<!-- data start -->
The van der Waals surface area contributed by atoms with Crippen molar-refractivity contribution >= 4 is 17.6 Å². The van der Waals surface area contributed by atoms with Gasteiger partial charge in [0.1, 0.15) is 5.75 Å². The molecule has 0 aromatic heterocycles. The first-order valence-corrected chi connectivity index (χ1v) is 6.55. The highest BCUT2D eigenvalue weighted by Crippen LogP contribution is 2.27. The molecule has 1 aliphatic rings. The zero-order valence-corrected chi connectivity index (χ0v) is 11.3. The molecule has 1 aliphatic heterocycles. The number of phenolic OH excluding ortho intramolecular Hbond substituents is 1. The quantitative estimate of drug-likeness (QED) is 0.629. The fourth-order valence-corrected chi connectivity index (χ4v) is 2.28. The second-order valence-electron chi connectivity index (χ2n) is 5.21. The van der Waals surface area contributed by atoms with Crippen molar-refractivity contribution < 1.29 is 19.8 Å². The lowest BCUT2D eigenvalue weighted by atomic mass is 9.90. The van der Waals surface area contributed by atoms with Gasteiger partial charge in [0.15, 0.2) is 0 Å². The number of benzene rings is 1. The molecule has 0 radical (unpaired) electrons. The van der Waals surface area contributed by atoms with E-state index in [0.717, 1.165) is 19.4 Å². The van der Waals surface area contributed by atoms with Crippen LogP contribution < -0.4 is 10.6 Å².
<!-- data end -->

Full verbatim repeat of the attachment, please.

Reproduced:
The van der Waals surface area contributed by atoms with Crippen molar-refractivity contribution >= 4 is 17.6 Å². The van der Waals surface area contributed by atoms with Gasteiger partial charge in [0.1, 0.15) is 5.75 Å². The molecule has 0 aromatic heterocycles. The first-order valence-corrected chi connectivity index (χ1v) is 6.55. The highest BCUT2D eigenvalue weighted by Crippen LogP contribution is 2.27. The molecule has 1 aliphatic rings. The zero-order valence-corrected chi connectivity index (χ0v) is 11.3. The molecule has 1 aliphatic heterocycles. The number of phenolic OH excluding ortho intramolecular Hbond substituents is 1. The quantitative estimate of drug-likeness (QED) is 0.629. The fourth-order valence-corrected chi connectivity index (χ4v) is 2.28. The second-order valence-electron chi connectivity index (χ2n) is 5.21. The van der Waals surface area contributed by atoms with Crippen molar-refractivity contribution < 1.29 is 19.8 Å². The lowest BCUT2D eigenvalue weighted by atomic mass is 9.90. The van der Waals surface area contributed by atoms with Gasteiger partial charge in [0.15, 0.2) is 0 Å². The number of benzene rings is 1. The molecule has 0 radical (unpaired) electrons. The van der Waals surface area contributed by atoms with E-state index in [0.717, 1.165) is 19.4 Å². The van der Waals surface area contributed by atoms with Crippen LogP contribution < -0.4 is 10.6 Å².